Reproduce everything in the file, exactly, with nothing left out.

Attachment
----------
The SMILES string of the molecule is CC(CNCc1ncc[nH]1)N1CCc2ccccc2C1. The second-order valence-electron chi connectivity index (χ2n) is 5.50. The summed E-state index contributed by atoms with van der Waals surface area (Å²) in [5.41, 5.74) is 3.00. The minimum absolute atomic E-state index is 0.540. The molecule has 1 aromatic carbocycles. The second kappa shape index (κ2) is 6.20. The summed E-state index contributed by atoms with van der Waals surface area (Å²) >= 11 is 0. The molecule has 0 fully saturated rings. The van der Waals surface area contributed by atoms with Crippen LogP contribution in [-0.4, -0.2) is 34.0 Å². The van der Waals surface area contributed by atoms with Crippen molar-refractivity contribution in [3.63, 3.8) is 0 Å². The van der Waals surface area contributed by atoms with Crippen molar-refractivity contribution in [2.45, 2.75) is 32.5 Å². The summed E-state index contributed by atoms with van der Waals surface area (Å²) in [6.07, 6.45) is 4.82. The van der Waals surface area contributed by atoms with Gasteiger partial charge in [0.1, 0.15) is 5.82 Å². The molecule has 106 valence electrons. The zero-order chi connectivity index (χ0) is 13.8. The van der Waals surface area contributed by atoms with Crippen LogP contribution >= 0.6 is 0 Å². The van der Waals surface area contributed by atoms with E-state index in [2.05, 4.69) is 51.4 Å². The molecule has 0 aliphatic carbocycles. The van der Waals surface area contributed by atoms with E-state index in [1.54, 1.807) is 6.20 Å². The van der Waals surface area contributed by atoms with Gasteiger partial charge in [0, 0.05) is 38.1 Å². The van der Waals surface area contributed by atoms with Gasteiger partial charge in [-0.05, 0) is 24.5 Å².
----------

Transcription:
The SMILES string of the molecule is CC(CNCc1ncc[nH]1)N1CCc2ccccc2C1. The second-order valence-electron chi connectivity index (χ2n) is 5.50. The summed E-state index contributed by atoms with van der Waals surface area (Å²) in [5.41, 5.74) is 3.00. The minimum absolute atomic E-state index is 0.540. The molecule has 1 aromatic carbocycles. The second kappa shape index (κ2) is 6.20. The summed E-state index contributed by atoms with van der Waals surface area (Å²) >= 11 is 0. The molecule has 0 fully saturated rings. The van der Waals surface area contributed by atoms with Crippen LogP contribution in [-0.4, -0.2) is 34.0 Å². The van der Waals surface area contributed by atoms with Crippen molar-refractivity contribution in [3.63, 3.8) is 0 Å². The van der Waals surface area contributed by atoms with Crippen molar-refractivity contribution in [2.45, 2.75) is 32.5 Å². The summed E-state index contributed by atoms with van der Waals surface area (Å²) in [6.07, 6.45) is 4.82. The van der Waals surface area contributed by atoms with Gasteiger partial charge in [0.1, 0.15) is 5.82 Å². The molecule has 106 valence electrons. The zero-order chi connectivity index (χ0) is 13.8. The van der Waals surface area contributed by atoms with Crippen LogP contribution >= 0.6 is 0 Å². The van der Waals surface area contributed by atoms with E-state index in [2.05, 4.69) is 51.4 Å². The molecule has 0 aliphatic carbocycles. The van der Waals surface area contributed by atoms with E-state index in [1.54, 1.807) is 6.20 Å². The van der Waals surface area contributed by atoms with Gasteiger partial charge in [0, 0.05) is 38.1 Å². The van der Waals surface area contributed by atoms with Gasteiger partial charge in [-0.05, 0) is 24.5 Å².